A friend insists I need a word processor. “I am one,” I tell him. He laughs, encourages me to find out about them anyway.

Looking through the sales literature, I want to laugh, but the messianic ardor discourages all but the darkest humor. The idea that word processors will make us better writers, or that faster access to information is going to save us — now that’s a joke. Remember “the promise of television”? How about “atoms for peace”? Back in the Fifties, the vision of cheap, clean nuclear energy was a progressive cause. Now, the micro-chip is being pimped on every corner as the answer to our needs — needs we didn’t even know we had.

Need, after all, is relative. The President needs more weapons; the hungry need food; people who never learned to add need a computer to balance their checkbook. As a nation, and individually, what we need keeps changing — and, paradoxically, as more needs are met, the more unmet needs are discovered.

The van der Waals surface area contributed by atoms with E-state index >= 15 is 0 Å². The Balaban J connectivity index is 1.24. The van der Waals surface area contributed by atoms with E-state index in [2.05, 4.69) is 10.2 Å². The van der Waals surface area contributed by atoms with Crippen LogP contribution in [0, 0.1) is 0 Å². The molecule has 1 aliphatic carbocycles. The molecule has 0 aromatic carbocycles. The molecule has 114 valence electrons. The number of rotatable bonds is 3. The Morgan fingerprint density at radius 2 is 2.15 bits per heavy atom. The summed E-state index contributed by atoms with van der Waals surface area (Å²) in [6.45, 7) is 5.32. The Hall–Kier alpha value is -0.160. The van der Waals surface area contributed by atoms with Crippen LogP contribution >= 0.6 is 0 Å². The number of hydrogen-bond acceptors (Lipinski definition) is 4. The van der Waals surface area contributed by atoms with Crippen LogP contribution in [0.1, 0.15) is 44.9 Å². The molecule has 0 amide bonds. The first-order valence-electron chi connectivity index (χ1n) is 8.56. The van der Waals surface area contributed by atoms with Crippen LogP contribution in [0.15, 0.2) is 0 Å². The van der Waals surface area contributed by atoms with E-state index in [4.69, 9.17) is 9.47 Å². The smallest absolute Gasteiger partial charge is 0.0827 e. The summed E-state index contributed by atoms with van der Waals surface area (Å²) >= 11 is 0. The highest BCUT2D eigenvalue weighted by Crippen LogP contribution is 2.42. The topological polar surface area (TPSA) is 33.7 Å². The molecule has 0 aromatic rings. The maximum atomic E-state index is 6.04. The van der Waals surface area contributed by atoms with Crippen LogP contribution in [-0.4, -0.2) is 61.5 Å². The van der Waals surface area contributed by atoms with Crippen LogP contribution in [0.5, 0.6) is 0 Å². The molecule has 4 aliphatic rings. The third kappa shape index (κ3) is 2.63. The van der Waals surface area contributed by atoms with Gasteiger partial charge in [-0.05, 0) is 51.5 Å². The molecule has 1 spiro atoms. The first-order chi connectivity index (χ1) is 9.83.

This is hardly an American phenomenon, or the fault of Madison Avenue. Blame it on the nature of ego, if there’s a need to blame. But why bother? Fish swim, birds fly, the ego hungers: for food, for shelter, for the penthouse suite. Perhaps for understanding. Those who make little distinction between knowledge and wisdom make the computer their guru; others make their flesh-and-blood guru a god. Which is more foolish, or less human?

The other night, I sat on the porch with my wife and a friend; he spoke passionately of his need for companionship, for family. If only he’d meet the right woman, he said, he’d be happy. Well, said my wife, being happily married has shown her how much of her own unhappiness comes from inside her.

I didn’t have much to say, but it got me to thinking about my needs: which ones I learn to satisfy simply, by straightforwardly acknowledging they exist; which ones I still deny, or distort into monster shapes, or advertise — as luridly as the computer salesmen — as the answer to my longings. I thought about how I still sometimes confuse getting my needs met with happiness, and happiness with peace.

— Sy